Kanha Tiger Reserve

Kanha Tiger Reserve is located in the Maikal Hills of the Satpuras spreading over two revenue districts – Mandla and Balaghat.Kanha was declared a reserve forest in 1879 and notified as a wildlife sanctuary in 1933. Its status was further upgraded to a national park in 1955. The habitat has an excellent interspersion of geographical attributes and welfare factors which foster a rich population of wildlife. Kanha is virtually a tiger land, with several tigresses occupying traditionally famous natal areas. Several pockets of high density areas lead to competition amongst tigers for food and space with several signs indicating their presence. Inter group fights among tigers and cub morality caused by male tigers is common in Khana. There is a rich assemblage of co-predators and prey animals. Packs of Wild dogs chasing large herds of Spotted deer are a commonsight in Kanha. Perhaps the most precious animal of Kanha is the Central Indian Barasingha. This Swamp deer is the last world population of the hard ground subspecies, which has virtually been saved from extinction owing to concerned efforts under Project Tiger. Barasinghas have also been located successfully to the eastern Halon Valley of the park, which was their original home.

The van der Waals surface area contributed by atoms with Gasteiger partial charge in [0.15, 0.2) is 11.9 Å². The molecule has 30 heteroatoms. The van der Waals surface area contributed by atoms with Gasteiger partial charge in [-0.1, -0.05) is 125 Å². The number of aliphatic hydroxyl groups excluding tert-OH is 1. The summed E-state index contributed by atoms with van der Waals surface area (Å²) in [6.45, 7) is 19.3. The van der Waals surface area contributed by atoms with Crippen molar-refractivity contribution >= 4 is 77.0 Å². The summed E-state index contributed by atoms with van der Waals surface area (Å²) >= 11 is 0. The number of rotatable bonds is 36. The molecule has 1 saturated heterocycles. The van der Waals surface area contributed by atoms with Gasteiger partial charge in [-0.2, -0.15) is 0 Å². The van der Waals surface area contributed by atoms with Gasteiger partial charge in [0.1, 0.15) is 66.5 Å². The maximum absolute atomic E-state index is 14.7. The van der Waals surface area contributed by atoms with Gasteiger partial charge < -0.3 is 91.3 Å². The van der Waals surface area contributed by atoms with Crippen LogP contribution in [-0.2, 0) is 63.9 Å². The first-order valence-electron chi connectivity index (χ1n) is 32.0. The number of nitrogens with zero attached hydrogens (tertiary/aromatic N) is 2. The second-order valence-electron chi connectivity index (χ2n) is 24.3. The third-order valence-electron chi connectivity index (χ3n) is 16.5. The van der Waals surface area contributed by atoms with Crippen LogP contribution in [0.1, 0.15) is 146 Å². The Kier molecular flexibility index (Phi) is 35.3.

Other common animals found in the reserve are leopard, Spotted deer, Sambar, Wild pigs, Grey langur and more than 300 species of birds. The places of tourist attraction here are Shravan Tal, Shravan Chita, Macha Dongar, Bamni Dadar famous for breathtaking sunset view, orientation centre/museum and grasslands of Mukki and Sonf. Similar to Bandhavgarh, Kanha also allows wildlife lovers to catch glimpses of natives from an elephant back apart from jungle excursions in open vehicles.

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